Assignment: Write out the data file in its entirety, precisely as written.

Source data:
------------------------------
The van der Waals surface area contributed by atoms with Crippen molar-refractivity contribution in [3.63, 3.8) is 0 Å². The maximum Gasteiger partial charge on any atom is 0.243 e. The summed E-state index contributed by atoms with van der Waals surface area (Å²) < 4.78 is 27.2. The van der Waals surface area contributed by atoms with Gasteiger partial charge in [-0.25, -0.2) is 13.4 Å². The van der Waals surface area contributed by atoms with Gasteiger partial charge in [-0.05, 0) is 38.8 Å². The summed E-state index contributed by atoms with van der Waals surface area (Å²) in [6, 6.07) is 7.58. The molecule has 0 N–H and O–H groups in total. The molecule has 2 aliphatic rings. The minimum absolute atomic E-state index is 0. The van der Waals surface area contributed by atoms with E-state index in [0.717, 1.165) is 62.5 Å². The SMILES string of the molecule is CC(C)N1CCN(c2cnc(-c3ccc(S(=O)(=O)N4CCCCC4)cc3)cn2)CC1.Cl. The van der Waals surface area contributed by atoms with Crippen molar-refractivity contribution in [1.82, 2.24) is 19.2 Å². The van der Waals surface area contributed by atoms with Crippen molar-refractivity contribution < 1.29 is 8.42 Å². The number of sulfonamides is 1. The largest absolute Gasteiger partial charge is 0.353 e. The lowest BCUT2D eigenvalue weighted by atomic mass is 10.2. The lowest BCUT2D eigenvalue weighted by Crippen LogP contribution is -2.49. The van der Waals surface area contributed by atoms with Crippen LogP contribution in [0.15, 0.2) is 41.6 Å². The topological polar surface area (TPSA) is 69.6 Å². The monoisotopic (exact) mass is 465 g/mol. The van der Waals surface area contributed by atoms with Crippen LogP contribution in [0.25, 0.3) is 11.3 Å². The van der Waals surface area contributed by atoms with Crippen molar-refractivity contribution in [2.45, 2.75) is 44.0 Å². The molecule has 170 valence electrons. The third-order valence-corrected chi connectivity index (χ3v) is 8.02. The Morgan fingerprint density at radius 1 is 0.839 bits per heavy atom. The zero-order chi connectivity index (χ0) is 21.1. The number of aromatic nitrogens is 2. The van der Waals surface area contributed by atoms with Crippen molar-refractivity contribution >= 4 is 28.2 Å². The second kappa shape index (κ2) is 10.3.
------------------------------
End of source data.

The van der Waals surface area contributed by atoms with Crippen molar-refractivity contribution in [3.63, 3.8) is 0 Å². The maximum Gasteiger partial charge on any atom is 0.243 e. The summed E-state index contributed by atoms with van der Waals surface area (Å²) < 4.78 is 27.2. The van der Waals surface area contributed by atoms with Gasteiger partial charge in [-0.25, -0.2) is 13.4 Å². The van der Waals surface area contributed by atoms with Gasteiger partial charge in [-0.05, 0) is 38.8 Å². The summed E-state index contributed by atoms with van der Waals surface area (Å²) in [6, 6.07) is 7.58. The molecule has 0 N–H and O–H groups in total. The molecule has 2 aliphatic rings. The minimum absolute atomic E-state index is 0. The van der Waals surface area contributed by atoms with E-state index in [0.717, 1.165) is 62.5 Å². The SMILES string of the molecule is CC(C)N1CCN(c2cnc(-c3ccc(S(=O)(=O)N4CCCCC4)cc3)cn2)CC1.Cl. The van der Waals surface area contributed by atoms with Crippen molar-refractivity contribution in [1.82, 2.24) is 19.2 Å². The van der Waals surface area contributed by atoms with Crippen molar-refractivity contribution < 1.29 is 8.42 Å². The number of sulfonamides is 1. The largest absolute Gasteiger partial charge is 0.353 e. The lowest BCUT2D eigenvalue weighted by atomic mass is 10.2. The lowest BCUT2D eigenvalue weighted by Crippen LogP contribution is -2.49. The van der Waals surface area contributed by atoms with Crippen LogP contribution in [0.15, 0.2) is 41.6 Å². The topological polar surface area (TPSA) is 69.6 Å². The monoisotopic (exact) mass is 465 g/mol. The van der Waals surface area contributed by atoms with Crippen LogP contribution in [0.25, 0.3) is 11.3 Å². The van der Waals surface area contributed by atoms with Crippen molar-refractivity contribution in [2.45, 2.75) is 44.0 Å². The molecule has 170 valence electrons. The third-order valence-corrected chi connectivity index (χ3v) is 8.02. The Morgan fingerprint density at radius 1 is 0.839 bits per heavy atom. The zero-order chi connectivity index (χ0) is 21.1. The number of aromatic nitrogens is 2. The van der Waals surface area contributed by atoms with Crippen molar-refractivity contribution >= 4 is 28.2 Å². The second kappa shape index (κ2) is 10.3.